Here it is in flight.




More recently, a female flame skimmer dragonfly showed up. She stationed herself on a different branch of the same dead plant.




After a while, she approached him more closely.




They had a lovely romantic date, holding hands intermittently for at least an hour. (Susan says I should stop posting dragonfly pornography, and that it's bad enough that I regularly post closeups of the naked sexual organs of various plants. But I assure you that there is no dragonfly pornography here. I did not observe any sexual contact whatsoever - just hand-holding.)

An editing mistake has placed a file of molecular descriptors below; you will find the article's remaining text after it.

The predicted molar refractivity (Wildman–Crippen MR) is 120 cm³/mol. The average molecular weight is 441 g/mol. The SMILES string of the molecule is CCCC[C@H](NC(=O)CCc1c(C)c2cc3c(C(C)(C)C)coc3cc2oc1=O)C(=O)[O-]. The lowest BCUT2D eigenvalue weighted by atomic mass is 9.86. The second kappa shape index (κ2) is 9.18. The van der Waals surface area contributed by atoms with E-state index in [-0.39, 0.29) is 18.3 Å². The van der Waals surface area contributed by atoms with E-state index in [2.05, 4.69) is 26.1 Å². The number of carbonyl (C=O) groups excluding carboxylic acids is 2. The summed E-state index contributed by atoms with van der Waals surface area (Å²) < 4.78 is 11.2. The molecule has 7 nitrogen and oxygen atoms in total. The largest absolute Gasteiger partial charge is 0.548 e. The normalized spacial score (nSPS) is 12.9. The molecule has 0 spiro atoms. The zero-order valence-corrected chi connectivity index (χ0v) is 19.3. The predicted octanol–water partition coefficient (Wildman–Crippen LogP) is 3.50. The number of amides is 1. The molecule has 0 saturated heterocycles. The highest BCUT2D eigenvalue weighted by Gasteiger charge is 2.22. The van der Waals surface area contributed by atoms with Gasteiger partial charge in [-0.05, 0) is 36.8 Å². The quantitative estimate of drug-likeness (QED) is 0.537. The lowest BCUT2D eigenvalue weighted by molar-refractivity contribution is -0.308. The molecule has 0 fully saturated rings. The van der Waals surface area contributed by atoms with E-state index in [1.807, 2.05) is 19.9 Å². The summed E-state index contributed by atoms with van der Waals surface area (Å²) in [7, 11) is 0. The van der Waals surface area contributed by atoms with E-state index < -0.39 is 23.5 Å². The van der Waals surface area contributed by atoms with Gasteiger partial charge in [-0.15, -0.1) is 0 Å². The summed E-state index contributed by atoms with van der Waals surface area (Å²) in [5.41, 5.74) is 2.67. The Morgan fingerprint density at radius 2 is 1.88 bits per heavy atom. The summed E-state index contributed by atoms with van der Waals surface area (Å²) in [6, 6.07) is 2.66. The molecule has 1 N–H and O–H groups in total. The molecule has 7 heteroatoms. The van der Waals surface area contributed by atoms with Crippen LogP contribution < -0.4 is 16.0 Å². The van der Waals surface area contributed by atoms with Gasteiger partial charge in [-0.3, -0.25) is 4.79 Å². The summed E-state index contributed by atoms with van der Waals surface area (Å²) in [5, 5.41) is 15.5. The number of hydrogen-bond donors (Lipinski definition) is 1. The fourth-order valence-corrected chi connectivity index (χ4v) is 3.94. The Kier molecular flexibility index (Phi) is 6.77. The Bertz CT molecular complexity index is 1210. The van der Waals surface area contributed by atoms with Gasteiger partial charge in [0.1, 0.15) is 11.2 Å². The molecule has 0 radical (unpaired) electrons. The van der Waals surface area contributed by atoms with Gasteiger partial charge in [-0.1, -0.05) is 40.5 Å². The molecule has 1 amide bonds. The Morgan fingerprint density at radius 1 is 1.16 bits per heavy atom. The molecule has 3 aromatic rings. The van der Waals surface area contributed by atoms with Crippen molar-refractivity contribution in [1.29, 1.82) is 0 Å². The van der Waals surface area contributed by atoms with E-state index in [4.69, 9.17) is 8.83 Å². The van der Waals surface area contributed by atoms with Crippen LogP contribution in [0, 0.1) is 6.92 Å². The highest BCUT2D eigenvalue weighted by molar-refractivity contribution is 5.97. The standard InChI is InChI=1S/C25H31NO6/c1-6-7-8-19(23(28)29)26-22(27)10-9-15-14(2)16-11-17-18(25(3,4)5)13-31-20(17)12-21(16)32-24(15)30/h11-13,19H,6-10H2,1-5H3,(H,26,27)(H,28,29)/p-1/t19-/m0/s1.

And now we return to saying our sentimental goodbyes to the garden in this duplex that we have loathed so deeply for so many years. Here are some more pictures of it.












Here is the door to the front yard. We hope to exit through it very, very soon.




And here is what we look forward to moving away from: the marijuana garden of the drug dealer next door.

Tags: native plants, photographs